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2013 NFL Football - Page 30

post #523 of 1006
Quote:
Originally Posted by Golfingdad View Post
 

Not sure why people hate on New York for this time of year.  I think its beautiful in the winter.  I'd much rather be in New York in February than in August. ;)  I can add layers all day long if needed, but when the heat and humidity kick in, not much can be done about that.

 

@dsc123 go check out google maps!  I just went there to see the stadium, and you can actually see how close it is to the old stadium (basically touching) because whenever they took those satellite images they were still demolishing the old one.  Looks pretty cool! :)

 

I like NY where it is. Close, but I don't have to live there. Me and my wife always go to NY a couple of times in the winter. We'll get a nice discounted hotel, get discount tickets for a show and have a great dinner somewhere. A little too cold for a stroll, though. Walking between the buildings is like being in a wind tunnel. I like the spring or fall for walking around.

 

I understand the NHL is having two Winter Classic games outdoors at Yankee Stadium the week of the Super Bowl. That is a GREAT idea.

post #524 of 1006
Quote:
Originally Posted by Golfingdad View Post
 

Yes!!!!  If your city is getting bombarded with 8 billion rabid football fans, how is it not a good thing that your city already never sleeps, has 9 kajillion hotel rooms, and the best mass transit system on the continent???

 

The last Super Bowl in San Diego was, I think, Green Bay and New England, and all I remember was that city turned into one giant wheel of cheese for that entire week.  ;)

That was actually in New Orleans and it turned out to be a Wisconsin cheddar-fest!  1998 was San Diego and the Broncos romped.

post #525 of 1006

I hope this isn't a cover jinx...

 

post #526 of 1006
Thread Starter 
Quote:
Originally Posted by phan52 View Post

I hope this isn't a cover jinx...


Lol ... Scared of the pokes making a run? After what we saw in Chicago Monday night, I think you can rest easy there.
post #527 of 1006
Quote:
Originally Posted by phan52 View Post

I hope this isn't a cover jinx...



 



 



LOVE IT!!! I think we're good as long as he doesn't also end up on the cover of Madden Football.

I feel pretty good about our last 3 games, I think the toughest will be against the Bears next Sunday night. I honestly like the Eagles chances better if Cutler comes back.
post #528 of 1006

I didn't see much of that game. The one replay I saw was epic!  Love snow games.

post #529 of 1006
I feel dirty for agreeing with Skip Bayless:
Quote:
If you're dreaming of a white NFL Christmas, I say bah humbug.

You sing, "Let it snow!" I say let it go.

For me, watching football played in the snow is abominable, as in snowman.

During Sunday's early games played in the Northeast and Midwest, it once more hit me like an avalanche why I have long wished every National Football League game were played in a climate-controlled dome:

I can't stand seeing the great game of football reduced to an unwatchable joke by snowstorms. Or driving rain. Or howling wind chill.

That's right, Frosty: I have long believed every NFL team should play inside, even in San Diego and Miami -- at least with a retractable roof. One day, I believe, every team will.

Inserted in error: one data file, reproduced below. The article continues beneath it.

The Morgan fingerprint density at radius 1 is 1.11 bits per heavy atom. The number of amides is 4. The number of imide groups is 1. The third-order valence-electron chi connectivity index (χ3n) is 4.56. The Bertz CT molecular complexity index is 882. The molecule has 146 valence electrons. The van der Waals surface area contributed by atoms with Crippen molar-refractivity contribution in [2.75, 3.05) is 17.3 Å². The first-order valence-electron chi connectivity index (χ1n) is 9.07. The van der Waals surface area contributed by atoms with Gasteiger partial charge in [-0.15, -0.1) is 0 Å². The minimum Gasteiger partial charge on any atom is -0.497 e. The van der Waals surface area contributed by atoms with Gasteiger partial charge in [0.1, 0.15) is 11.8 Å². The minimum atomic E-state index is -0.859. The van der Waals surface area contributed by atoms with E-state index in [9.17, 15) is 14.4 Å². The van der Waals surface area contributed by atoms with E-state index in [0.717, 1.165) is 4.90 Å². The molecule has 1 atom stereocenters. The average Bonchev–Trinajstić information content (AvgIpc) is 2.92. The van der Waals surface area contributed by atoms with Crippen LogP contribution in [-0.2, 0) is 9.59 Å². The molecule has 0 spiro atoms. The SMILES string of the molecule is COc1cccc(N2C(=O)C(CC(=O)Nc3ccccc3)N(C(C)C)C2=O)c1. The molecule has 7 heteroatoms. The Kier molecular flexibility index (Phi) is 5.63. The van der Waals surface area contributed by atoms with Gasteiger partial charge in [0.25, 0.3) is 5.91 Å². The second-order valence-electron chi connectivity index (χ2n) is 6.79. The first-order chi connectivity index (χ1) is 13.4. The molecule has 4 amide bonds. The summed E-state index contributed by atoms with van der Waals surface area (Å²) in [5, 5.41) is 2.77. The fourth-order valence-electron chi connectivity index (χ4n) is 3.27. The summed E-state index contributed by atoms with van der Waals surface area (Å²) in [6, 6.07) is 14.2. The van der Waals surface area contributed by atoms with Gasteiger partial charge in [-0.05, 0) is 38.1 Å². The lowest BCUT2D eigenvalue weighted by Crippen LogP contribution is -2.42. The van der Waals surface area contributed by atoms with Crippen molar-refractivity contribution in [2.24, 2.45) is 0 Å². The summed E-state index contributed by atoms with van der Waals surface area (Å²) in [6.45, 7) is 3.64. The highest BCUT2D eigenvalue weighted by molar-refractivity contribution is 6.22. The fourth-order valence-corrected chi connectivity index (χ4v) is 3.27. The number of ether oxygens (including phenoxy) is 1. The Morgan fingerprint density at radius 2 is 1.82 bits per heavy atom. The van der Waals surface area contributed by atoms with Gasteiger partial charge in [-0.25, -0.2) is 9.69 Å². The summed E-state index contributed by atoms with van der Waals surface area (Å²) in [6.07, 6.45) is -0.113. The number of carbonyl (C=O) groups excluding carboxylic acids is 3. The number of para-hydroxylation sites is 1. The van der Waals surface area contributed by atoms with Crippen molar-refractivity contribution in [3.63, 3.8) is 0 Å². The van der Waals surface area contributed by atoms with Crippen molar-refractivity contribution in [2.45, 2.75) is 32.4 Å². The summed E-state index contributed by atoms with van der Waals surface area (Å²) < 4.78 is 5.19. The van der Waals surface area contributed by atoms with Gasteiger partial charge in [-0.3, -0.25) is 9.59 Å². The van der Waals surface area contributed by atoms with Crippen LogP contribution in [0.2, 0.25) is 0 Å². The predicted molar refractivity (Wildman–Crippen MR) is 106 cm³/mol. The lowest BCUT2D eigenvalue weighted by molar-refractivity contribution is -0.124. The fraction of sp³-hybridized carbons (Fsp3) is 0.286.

You harrumph and say, "We purists believe football was meant to be played in the elements!" Yeah, maybe in the late 1800s. Give it up, Trapper John. We have indoor plumbing now -- and indoor football that makes the wintertime experience far better for players and fans alike. What beats a Super Bowl in the Superdome? Why should "real men" and "real women" suffer frostbite to support their teams?

Trust me, you cannot love football any more than I do. I'd like to think I'm a modernized purist. I just want to see the greatest players in the world be able to prove who's best in perfect conditions. Please, let's lock out Mother Nature.

No, I did not mean to offend you, Oh Great Lady. I just fear what you're going to do to our next Super Bowl, XLVIII, which will be played at MetLife Stadium in East Rutherford, N.J., the evening of Feb. 2. Naturally, several long-range forecasts warn of freezing precipitation, notably the Farmers' Almanac, which is right about 80 percent of the time: "Intense storm, heavy rain, snow, strong winds. This could seriously impact Super Bowl XLVIII."

Oh, fun!

That's what I really despise about the strong possibility of a Snow Bowl XLVIII: It could become the most talked-about Super Bowl ever. Millions of fans who don't take football all that seriously would gleefully tweet what a hilarious sight this is.

LOL! Look at those hundred-million-dollar prima donnas slipping and falling like cows on ice!

That's why a lot of snow-blind people loved watching the Detroit-Philadelphia game Sunday. What funny fun! Watchin' in a Winter Wonderland!

I had planned to watch two of the NFL's most explosive offenses do battle in a pivotal NFC game. Five real minutes in, I tweeted my disgust and didn't watch another second.

Joke.

The Detroit Lions, I believe, are better than the Philadelphia Eagles. The Lions would've won on a cold, clear day in Philly. The unpredicted severity of snowfall leveled the playing field beneath what looked like a foot of white.

The Lions would've had a far better chance with Reggie Bush. As Eagles running back LeSean McCoy proved with a franchise-record 217 yards rushing -- he did switch to longer cleats -- defensive linemen couldn't get any traction and linebackers and defensive backs often looked as if they were just learning to walk. Reggie would've run wild, too, but he slipped in the pregame snow, aggravated a calf injury and did not play.

Neither quarterback was sacked. Neither team attempted a field goal and both teams went for two after each touchdown. Yard lines and sidelines often weren't visible. The Lions fumbled seven times. Enduring image: Calvin Johnson, the NFL's best receiver, coming up from a catch (one of only three) with a face mask full of snow.

This was not football.